24: SEASON 5
MOVIE: **** (out of 5)
DVD EXPERIENCE: ****1/2 (out of 5)
Kiefer Sutherland as JACK BAUER
Mary Lynn Rajskub as CHLOE O’BRIAN
Kim Raver as AUDREY RAINES
Jean Smart as MARTHA LOGAN
James Morrison as BILL BUCHANAN
Gregory Itzin as PRESIDENT LOGAN
Created by: Joel Surnow and Robert Cochran
BY KEVIN CARR
Since I’ve been doing movie and DVD reviews, I rarely get a chance to check out broadcast television. As a result, there’s a lot of great TV that passes me by, at least until I review the seasons on DVD. I remember hearing about “24” several years ago in its first season, and I wanted to watch the show. However, it’s one of those continuous shows that you need to watch in sequence or you’ll be completely lost.
By the time I could check it out, I was so swamped with DVDs and movies to watch, I never had the time to devote to the series. Now, I’ve had a chance to check out Season 5, which was recently released on DVD, and I’m glad I did.
Ranking up there with “Lost,” “24” is probably one of the best dramas on television now – very well deserving of its Golden Globe nomination. It’s not as good as “Lost” due to some bending of reality, time sequence and logic, but it’s still pretty darn good.
What’s nice about TV-on-DVD is that it allows you to catch an entire season in a short amount of time. Sure TiVo will help you from missing the shows when they’re broadcast, but there’s a decadent guilty pleasure in blowing an entire weekend watching an entire season of television.
If you’re not familiar with the format of the show, “24” takes place in supposed real-time. Each season comprises 24 episodes, and each episode represents an hour in the course of a single day. Jack Bauer (Kiefer Sutherland) is the focus of the show. He’s part of an elite anti-terrorist government agency called the Counter Terrorism Unit (CTU).
The beginning of Season 5 opens with a recap of what happened when we last saw Jack. In Season 4, Jack was being hunted by the Chinese, and some of his colleagues help him fake his death. Flash-forward eighteen months, and we begin at 6:00 a.m. on day five of the series.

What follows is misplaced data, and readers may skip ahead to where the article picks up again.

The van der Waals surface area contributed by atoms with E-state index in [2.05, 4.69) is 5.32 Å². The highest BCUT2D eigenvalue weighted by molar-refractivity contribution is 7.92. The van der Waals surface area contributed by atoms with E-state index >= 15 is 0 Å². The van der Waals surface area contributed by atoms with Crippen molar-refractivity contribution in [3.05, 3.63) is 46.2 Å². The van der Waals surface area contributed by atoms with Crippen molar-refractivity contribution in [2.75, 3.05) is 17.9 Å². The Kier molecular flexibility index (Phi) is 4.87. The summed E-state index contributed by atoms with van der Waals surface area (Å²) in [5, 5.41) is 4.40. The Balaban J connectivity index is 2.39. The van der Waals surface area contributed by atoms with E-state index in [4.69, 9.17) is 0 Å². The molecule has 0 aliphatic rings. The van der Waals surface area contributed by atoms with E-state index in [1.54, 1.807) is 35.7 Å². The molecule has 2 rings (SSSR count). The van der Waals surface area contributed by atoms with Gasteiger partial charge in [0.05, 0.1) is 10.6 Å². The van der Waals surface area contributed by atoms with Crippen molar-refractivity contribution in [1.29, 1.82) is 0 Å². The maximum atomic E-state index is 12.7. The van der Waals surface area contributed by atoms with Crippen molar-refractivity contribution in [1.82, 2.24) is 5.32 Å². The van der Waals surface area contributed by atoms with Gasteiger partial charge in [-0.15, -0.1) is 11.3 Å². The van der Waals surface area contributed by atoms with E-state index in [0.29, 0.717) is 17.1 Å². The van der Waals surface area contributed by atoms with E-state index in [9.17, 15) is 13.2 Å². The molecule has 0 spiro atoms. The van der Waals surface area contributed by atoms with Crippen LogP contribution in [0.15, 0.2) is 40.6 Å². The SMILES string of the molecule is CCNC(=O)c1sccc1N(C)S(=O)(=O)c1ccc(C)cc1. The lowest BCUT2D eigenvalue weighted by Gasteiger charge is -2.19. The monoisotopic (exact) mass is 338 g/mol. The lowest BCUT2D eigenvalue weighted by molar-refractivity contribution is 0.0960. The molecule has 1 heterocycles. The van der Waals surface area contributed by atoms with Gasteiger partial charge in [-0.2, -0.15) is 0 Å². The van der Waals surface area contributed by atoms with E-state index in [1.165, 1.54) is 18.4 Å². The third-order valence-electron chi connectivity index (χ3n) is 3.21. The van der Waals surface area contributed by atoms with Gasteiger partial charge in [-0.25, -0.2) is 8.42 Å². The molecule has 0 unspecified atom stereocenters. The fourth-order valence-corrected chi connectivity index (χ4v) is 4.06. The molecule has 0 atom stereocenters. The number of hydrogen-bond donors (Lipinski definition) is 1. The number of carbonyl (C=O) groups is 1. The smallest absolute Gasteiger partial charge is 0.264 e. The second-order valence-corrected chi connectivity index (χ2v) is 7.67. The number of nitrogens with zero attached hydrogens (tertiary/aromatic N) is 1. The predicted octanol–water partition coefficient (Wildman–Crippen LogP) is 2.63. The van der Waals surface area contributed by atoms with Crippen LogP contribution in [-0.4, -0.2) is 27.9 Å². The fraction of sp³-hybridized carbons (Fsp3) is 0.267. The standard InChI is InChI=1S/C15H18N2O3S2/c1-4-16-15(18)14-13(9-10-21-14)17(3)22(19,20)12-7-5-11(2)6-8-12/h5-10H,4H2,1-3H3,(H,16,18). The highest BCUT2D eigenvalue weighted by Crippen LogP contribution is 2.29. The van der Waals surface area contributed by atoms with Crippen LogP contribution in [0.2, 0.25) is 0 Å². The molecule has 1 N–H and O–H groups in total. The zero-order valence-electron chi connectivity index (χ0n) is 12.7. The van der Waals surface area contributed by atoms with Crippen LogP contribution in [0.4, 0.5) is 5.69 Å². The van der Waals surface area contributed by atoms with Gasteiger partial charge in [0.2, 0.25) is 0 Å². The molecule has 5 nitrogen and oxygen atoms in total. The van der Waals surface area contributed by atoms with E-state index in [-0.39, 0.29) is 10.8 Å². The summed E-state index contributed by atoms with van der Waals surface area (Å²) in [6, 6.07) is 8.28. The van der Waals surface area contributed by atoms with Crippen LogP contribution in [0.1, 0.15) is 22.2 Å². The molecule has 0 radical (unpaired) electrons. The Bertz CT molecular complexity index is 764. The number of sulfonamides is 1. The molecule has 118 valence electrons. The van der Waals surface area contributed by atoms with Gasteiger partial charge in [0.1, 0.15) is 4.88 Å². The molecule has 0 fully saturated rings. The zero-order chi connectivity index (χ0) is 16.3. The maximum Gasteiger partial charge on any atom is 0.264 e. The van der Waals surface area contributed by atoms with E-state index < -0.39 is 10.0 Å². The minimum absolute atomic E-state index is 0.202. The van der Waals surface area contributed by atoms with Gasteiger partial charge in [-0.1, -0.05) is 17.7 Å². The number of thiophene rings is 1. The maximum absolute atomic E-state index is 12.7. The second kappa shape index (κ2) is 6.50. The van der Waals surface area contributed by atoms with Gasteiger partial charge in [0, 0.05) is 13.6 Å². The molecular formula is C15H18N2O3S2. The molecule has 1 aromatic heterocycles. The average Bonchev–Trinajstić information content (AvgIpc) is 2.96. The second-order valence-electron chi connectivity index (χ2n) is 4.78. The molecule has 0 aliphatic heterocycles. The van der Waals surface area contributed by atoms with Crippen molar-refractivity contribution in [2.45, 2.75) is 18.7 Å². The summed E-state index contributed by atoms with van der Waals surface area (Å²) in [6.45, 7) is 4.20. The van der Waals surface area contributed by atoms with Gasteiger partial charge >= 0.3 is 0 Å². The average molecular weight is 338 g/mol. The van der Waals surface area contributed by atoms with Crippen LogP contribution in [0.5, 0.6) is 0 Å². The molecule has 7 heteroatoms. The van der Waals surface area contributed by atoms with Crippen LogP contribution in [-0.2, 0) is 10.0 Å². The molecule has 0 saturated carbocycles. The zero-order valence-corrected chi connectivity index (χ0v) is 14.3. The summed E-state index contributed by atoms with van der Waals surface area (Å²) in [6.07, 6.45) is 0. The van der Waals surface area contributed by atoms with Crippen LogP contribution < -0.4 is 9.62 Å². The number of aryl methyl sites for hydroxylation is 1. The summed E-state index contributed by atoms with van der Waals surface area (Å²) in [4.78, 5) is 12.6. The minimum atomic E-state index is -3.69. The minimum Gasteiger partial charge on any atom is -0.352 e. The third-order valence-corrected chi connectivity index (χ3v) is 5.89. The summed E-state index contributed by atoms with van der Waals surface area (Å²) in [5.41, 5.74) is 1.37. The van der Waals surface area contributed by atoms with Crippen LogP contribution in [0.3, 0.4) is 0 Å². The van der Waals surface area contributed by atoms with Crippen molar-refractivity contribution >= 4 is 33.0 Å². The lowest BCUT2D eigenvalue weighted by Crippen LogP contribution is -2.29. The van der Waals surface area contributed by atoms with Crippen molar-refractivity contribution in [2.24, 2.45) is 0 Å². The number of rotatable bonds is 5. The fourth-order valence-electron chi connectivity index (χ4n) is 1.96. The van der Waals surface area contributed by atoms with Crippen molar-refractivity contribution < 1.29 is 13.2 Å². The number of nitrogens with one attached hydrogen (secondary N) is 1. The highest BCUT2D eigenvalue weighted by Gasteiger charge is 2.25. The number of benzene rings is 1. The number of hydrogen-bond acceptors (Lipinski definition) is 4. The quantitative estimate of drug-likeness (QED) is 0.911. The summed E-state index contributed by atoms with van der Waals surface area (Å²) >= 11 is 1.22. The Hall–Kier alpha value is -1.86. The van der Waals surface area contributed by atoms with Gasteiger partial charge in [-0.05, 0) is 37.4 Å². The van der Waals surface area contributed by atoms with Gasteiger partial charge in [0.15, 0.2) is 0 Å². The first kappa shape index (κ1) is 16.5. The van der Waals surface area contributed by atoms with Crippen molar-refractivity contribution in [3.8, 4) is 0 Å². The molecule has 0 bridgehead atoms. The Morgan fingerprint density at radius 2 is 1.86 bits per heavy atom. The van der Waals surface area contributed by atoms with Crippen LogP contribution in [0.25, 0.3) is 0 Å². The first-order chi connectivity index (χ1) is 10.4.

Jack is suddenly pulled back into helping CTU after a mysterious group has started knocking off the people who know he’s alive, including former President David Palmer (Dennis Haysbert). This drags Jack back into the workings of CTU, both as an outsider and as a reinstated employee. Throughout the course of the season, he’s trying to thwart terrorists’ use of VX nerve gas on innocent people, presidential assassinations and government officials getting wrapped up in treasonous acts.
Season 5 was actually a good time to jump into the series. Like Season Three of “Alias” (which is when I started watching), the show took a clean break and thinned the character heard. The writing of the show is snappy enough to recap what happened in the past so there aren’t so many questions. In short, it’s easy to join the series already in progress without too much confusion.
The best part about “24” is the show’s guts. This show has possibly the highest body count I’ve seen on television. No one (except perhaps Jack himself) is safe from harm. Anyone can die in any episode. This is a giant leap forward from the “Star Trek” days when you know Kirk, Spock and McCoy were safe when they beam down to a planet, but that no-name ensign in the red shirt was sure to bite the big one.
“24: Season 5” includes several featurettes that celebrate everything from the show’s 100th episode to the plot twists in the series. There’s multiple episode commentaries throughout the 24 installments, featuring actors and directors. Finally, an entire episode’s worth of deleted scenes round out the seventh bonus disc.
Shows like “Lost” and “24” give me hope for dramatic series television. It’s a positive evolution from the old format of disjointed week-to-week rumblings, and it gives the shows’ writers and directors a chance to expand on the long-form format.
Like “Alias,” I’m hooked. Thanks to DVR technology, I’ll be checking out Season 6 as it starts it continuous run this January.
Specifications: Dolby Digital 5.1 Surround Sound. Widescreen (1.78:1). Spanish subtitles. English language subtitles for the hearing impaired.